There’s a great piece supporting initiative and referendum in today’s Post & Courier out of Charleston, South Carolina. It comes on the heels of Jim Gordon’s letter to the editor that was in the paper a few weeks ago:

The Legislature is the dominant force in South Carolina’s government and, no surprise, hasn’t been willing to give the voters access to a statewide initiative process. For the sake of accountability, that ought to change.

As anyone who has followed the Tea Party movement knows, a significant portion of our citizen’s feel there has been a breakdown in our political system. Average citizens are either angry or apathetic. The signs of the broken condition of our democracy are visible everywhere: the percentage of registered voters who participate in elections is declining and seventy per cent of incumbents are re-elected without opposition.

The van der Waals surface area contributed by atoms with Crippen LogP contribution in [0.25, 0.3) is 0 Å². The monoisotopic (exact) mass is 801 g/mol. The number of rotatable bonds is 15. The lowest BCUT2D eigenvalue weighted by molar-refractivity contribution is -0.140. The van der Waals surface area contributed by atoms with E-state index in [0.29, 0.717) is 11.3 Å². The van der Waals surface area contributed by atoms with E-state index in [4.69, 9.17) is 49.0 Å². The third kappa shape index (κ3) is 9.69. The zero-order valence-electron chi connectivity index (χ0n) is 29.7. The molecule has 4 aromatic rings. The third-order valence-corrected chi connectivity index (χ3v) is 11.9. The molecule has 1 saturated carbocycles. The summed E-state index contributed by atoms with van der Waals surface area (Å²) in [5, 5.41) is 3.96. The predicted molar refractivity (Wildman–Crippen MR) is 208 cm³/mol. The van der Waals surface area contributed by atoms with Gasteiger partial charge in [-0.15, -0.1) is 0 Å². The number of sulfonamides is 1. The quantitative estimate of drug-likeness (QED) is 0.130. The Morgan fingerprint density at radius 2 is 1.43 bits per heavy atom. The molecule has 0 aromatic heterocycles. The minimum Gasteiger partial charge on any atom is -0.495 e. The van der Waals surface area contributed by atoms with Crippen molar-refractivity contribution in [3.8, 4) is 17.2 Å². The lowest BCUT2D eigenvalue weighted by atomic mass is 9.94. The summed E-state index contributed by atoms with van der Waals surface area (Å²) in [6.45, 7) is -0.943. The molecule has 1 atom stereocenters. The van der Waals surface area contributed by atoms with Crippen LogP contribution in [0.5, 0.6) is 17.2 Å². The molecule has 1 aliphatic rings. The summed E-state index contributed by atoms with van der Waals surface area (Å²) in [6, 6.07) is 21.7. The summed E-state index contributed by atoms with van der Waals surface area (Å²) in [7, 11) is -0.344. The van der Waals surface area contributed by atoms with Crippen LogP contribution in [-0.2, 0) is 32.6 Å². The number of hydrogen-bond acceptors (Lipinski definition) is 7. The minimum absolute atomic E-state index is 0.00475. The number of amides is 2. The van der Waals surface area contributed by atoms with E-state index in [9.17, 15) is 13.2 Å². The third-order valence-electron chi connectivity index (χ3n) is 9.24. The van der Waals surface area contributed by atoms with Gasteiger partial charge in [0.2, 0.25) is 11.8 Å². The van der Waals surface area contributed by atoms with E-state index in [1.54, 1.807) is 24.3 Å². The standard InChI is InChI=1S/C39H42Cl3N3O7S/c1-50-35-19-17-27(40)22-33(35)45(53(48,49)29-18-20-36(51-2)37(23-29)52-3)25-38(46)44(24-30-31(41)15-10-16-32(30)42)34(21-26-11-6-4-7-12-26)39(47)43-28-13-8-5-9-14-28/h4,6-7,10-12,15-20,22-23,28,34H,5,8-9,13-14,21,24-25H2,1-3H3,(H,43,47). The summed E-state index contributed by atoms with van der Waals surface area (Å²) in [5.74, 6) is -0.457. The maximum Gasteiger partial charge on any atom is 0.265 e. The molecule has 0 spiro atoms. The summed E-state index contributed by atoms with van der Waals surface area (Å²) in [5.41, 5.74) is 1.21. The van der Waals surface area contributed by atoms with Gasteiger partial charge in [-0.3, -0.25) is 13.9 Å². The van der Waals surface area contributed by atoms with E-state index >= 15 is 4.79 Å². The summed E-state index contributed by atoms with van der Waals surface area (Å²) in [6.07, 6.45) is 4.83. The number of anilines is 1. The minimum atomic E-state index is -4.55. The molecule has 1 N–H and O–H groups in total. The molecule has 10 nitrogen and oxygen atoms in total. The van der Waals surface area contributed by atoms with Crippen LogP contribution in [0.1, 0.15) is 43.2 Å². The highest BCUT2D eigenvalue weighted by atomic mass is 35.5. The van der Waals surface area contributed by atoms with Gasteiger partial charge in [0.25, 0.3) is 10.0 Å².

Of the 45 states whose legislatures hold sessions in 2010, 27 of them have adjourned for the year, and 5 more will wrap up before the end of the month. Of the more than 80 bills dealing with the initiative and referendum process in various states, 51 of them would have reduced citizens’ initiative rights. Thanks to the work of activists in our coalitions, only 3 bills reducing citizen’s rights have passed and become law.

South Carolina Republicans will unveil plans for a ballot initiative as they deal with questions about spending. State party chairman Karen Floyd’s news conference on Wednesday comes as Republicans try to generate more interest in their party’s June 8 primary. GOP candidates are vying for the state’s top political jobs with no incumbents running for governor, lieutenant governor, treasurer, attorney general and state education superintendent. Meanwhile, the party has primaries for all four of the U.S. House seats it holds and a primary for U.S. Sen. Jim DeMint’s seat.